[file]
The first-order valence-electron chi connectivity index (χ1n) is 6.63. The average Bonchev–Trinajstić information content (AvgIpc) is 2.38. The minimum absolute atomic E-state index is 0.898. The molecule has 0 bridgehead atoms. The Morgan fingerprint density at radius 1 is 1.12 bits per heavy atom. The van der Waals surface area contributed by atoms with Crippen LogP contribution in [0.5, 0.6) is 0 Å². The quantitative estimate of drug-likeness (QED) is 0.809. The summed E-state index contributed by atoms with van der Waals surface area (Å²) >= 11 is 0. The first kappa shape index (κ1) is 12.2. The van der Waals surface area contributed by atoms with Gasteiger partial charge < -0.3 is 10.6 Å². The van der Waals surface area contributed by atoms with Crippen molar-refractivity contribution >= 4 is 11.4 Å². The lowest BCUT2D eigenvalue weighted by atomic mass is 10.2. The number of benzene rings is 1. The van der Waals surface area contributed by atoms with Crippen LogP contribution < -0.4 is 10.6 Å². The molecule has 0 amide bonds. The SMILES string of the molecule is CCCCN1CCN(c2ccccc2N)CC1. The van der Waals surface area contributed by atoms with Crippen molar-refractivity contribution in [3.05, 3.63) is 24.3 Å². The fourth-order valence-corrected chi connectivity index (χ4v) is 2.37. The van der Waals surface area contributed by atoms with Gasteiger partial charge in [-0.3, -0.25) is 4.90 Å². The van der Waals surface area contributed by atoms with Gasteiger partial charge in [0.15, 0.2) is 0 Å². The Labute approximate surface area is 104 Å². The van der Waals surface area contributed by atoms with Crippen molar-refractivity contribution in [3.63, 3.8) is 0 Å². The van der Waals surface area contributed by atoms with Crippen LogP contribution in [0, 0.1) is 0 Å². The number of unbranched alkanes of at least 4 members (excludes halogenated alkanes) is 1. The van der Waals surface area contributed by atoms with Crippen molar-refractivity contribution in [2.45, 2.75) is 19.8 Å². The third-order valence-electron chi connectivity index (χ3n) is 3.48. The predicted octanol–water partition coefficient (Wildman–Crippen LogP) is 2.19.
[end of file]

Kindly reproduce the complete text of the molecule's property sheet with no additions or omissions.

The first-order valence-electron chi connectivity index (χ1n) is 6.63. The average Bonchev–Trinajstić information content (AvgIpc) is 2.38. The minimum absolute atomic E-state index is 0.898. The molecule has 0 bridgehead atoms. The Morgan fingerprint density at radius 1 is 1.12 bits per heavy atom. The van der Waals surface area contributed by atoms with Crippen LogP contribution in [0.5, 0.6) is 0 Å². The quantitative estimate of drug-likeness (QED) is 0.809. The summed E-state index contributed by atoms with van der Waals surface area (Å²) >= 11 is 0. The first kappa shape index (κ1) is 12.2. The van der Waals surface area contributed by atoms with Gasteiger partial charge < -0.3 is 10.6 Å². The van der Waals surface area contributed by atoms with Crippen molar-refractivity contribution >= 4 is 11.4 Å². The lowest BCUT2D eigenvalue weighted by atomic mass is 10.2. The number of benzene rings is 1. The van der Waals surface area contributed by atoms with Crippen LogP contribution < -0.4 is 10.6 Å². The molecule has 0 amide bonds. The SMILES string of the molecule is CCCCN1CCN(c2ccccc2N)CC1. The van der Waals surface area contributed by atoms with Crippen molar-refractivity contribution in [3.05, 3.63) is 24.3 Å². The fourth-order valence-corrected chi connectivity index (χ4v) is 2.37. The van der Waals surface area contributed by atoms with Gasteiger partial charge in [-0.3, -0.25) is 4.90 Å². The van der Waals surface area contributed by atoms with Gasteiger partial charge in [0.15, 0.2) is 0 Å². The Labute approximate surface area is 104 Å². The van der Waals surface area contributed by atoms with Crippen molar-refractivity contribution in [3.63, 3.8) is 0 Å². The van der Waals surface area contributed by atoms with Crippen LogP contribution in [0, 0.1) is 0 Å². The number of unbranched alkanes of at least 4 members (excludes halogenated alkanes) is 1. The van der Waals surface area contributed by atoms with Crippen molar-refractivity contribution in [2.45, 2.75) is 19.8 Å². The third-order valence-electron chi connectivity index (χ3n) is 3.48. The predicted octanol–water partition coefficient (Wildman–Crippen LogP) is 2.19.